Wednesday, August 23, 2006
New technique for deriving embryonic stem cells that doesn't destroy the embryo
An on-line letter (1st paragraph only) at the journal Nature (requires subscription) describes the technique, as do articles posted this afternoon to the web sites of the New York Times and the Wall Street Journal (requires subscription). Researchers at Advanced Cell Technology report success borrowing the technique used for pre-implantation genetic diagnosis ("PGD") of embryos created at in vitro fertilization centers. The technique takes the fertilized egg at the point that it is an 8-celled organism. The cells are called blastomeres, and PGD removes one blastomere for genetic testing and screening. Now 10 years old, PGD produces no discernible harm to the remaining 7-cell organism, which appears capable of developing into a normal, health embryo and then fetus. It was reported last year that embryonic stem cells were derived from mouse embryos using this technique. The ACT letter appears to be the first report that the technique can be successfully performed on human embryos. ACT's press release is here. More details are also available from the statement issued by ACT's ethics advisory board.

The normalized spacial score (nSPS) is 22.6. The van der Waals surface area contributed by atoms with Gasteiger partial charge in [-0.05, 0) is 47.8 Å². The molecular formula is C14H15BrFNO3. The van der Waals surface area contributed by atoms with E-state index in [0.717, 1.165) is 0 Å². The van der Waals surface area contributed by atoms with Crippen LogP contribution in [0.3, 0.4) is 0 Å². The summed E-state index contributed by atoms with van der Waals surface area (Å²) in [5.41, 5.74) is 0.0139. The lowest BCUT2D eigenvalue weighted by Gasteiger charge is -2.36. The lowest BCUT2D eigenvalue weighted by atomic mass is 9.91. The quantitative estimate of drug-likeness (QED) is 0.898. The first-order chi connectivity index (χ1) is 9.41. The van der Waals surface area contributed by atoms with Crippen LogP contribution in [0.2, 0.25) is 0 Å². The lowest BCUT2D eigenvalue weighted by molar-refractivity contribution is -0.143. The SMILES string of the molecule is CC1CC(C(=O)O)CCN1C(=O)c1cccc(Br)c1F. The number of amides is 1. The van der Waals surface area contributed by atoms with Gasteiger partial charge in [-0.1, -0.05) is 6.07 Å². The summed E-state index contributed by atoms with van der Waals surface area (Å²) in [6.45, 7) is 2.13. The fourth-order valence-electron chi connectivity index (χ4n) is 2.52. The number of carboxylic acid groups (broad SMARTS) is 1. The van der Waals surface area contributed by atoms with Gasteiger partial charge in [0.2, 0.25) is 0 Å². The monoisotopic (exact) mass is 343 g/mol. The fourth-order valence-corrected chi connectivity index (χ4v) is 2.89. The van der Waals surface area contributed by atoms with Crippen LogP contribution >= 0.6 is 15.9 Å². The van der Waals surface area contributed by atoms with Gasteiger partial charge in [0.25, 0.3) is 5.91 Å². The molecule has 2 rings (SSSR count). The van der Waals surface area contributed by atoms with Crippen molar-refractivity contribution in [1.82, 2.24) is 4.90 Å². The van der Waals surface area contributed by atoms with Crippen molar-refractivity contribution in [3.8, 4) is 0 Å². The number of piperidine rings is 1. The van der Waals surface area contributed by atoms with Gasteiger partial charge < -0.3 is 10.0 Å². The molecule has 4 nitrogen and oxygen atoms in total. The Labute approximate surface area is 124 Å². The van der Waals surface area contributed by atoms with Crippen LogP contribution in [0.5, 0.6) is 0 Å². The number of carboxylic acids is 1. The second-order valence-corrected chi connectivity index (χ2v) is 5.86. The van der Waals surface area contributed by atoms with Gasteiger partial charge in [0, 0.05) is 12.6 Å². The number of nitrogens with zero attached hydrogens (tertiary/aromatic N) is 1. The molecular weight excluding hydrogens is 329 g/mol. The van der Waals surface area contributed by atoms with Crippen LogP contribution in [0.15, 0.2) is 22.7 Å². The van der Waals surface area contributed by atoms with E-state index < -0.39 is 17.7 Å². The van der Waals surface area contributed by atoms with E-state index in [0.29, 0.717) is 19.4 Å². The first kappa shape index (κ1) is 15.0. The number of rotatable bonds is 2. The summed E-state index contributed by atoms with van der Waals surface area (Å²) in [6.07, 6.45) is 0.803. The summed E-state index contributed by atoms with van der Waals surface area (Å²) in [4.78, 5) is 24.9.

Despite the head-on challenge this technique represents to current ethical objections to harvesting embryonic stem cells, both papers report that the news was met with different degrees of skepticism, dismay, and downright hostility by the U.S. Conference of Catholic Bishops ("gravely unethical" -- the bishops also oppose IVF and PGD), Glenn McGee ("this will please no one" -- McGee is described as a long-time critic of ACT), and the immediate past chair of the President's Council on Bioethics, Leon Kass ("'I do not think that this is the sought-for, morally unproblematic and practically useful approach we need.' He said the long-term risk of P.G.D. testing is unknown, and that the present stem-cell technique is inefficient, requiring blastomeres from many embryos to generate each new cell line. It would be better to derive human stem cell lines from the body’s mature cells, he said, a method that researchers are still working on.")